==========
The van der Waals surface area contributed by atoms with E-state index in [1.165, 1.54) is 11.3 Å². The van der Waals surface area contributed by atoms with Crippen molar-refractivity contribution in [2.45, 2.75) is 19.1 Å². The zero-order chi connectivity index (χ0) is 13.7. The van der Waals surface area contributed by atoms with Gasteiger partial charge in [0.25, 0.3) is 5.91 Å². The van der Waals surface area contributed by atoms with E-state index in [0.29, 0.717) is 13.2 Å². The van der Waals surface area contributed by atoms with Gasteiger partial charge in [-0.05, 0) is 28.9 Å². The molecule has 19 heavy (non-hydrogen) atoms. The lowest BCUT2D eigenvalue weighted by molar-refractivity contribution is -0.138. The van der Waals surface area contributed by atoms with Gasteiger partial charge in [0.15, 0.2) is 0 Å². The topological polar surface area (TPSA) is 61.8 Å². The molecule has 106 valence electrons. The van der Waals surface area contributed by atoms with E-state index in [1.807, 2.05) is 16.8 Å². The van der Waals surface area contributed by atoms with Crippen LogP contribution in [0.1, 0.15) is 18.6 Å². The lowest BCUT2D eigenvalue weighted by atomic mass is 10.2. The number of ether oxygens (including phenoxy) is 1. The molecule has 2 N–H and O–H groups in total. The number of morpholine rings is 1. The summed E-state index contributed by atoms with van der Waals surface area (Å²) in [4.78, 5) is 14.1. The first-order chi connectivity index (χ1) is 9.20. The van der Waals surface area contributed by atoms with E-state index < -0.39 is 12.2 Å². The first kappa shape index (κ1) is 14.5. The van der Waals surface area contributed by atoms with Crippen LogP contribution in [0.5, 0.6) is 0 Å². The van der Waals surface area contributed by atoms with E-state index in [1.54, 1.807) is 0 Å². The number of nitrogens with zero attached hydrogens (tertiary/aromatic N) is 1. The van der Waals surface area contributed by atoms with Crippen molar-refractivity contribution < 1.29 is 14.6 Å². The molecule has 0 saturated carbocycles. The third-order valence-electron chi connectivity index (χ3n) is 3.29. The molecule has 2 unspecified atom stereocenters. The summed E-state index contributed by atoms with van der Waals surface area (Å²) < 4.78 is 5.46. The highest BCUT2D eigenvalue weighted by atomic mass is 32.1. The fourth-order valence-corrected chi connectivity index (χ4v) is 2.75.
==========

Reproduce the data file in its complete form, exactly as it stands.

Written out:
The van der Waals surface area contributed by atoms with E-state index in [1.165, 1.54) is 11.3 Å². The van der Waals surface area contributed by atoms with Crippen molar-refractivity contribution in [2.45, 2.75) is 19.1 Å². The zero-order chi connectivity index (χ0) is 13.7. The van der Waals surface area contributed by atoms with Gasteiger partial charge in [0.25, 0.3) is 5.91 Å². The van der Waals surface area contributed by atoms with E-state index in [0.29, 0.717) is 13.2 Å². The van der Waals surface area contributed by atoms with Gasteiger partial charge in [-0.05, 0) is 28.9 Å². The molecule has 19 heavy (non-hydrogen) atoms. The lowest BCUT2D eigenvalue weighted by molar-refractivity contribution is -0.138. The van der Waals surface area contributed by atoms with Gasteiger partial charge in [0.15, 0.2) is 0 Å². The topological polar surface area (TPSA) is 61.8 Å². The molecule has 106 valence electrons. The van der Waals surface area contributed by atoms with E-state index in [1.807, 2.05) is 16.8 Å². The van der Waals surface area contributed by atoms with Crippen LogP contribution in [0.1, 0.15) is 18.6 Å². The lowest BCUT2D eigenvalue weighted by atomic mass is 10.2. The number of ether oxygens (including phenoxy) is 1. The molecule has 2 N–H and O–H groups in total. The number of morpholine rings is 1. The summed E-state index contributed by atoms with van der Waals surface area (Å²) in [4.78, 5) is 14.1. The first-order chi connectivity index (χ1) is 9.20. The van der Waals surface area contributed by atoms with E-state index < -0.39 is 12.2 Å². The first kappa shape index (κ1) is 14.5. The van der Waals surface area contributed by atoms with Crippen LogP contribution in [0.5, 0.6) is 0 Å². The van der Waals surface area contributed by atoms with E-state index in [1.54, 1.807) is 0 Å². The number of nitrogens with zero attached hydrogens (tertiary/aromatic N) is 1. The van der Waals surface area contributed by atoms with Crippen molar-refractivity contribution < 1.29 is 14.6 Å². The molecule has 0 saturated carbocycles. The third-order valence-electron chi connectivity index (χ3n) is 3.29. The molecule has 2 unspecified atom stereocenters. The summed E-state index contributed by atoms with van der Waals surface area (Å²) < 4.78 is 5.46. The highest BCUT2D eigenvalue weighted by atomic mass is 32.1. The fourth-order valence-corrected chi connectivity index (χ4v) is 2.75.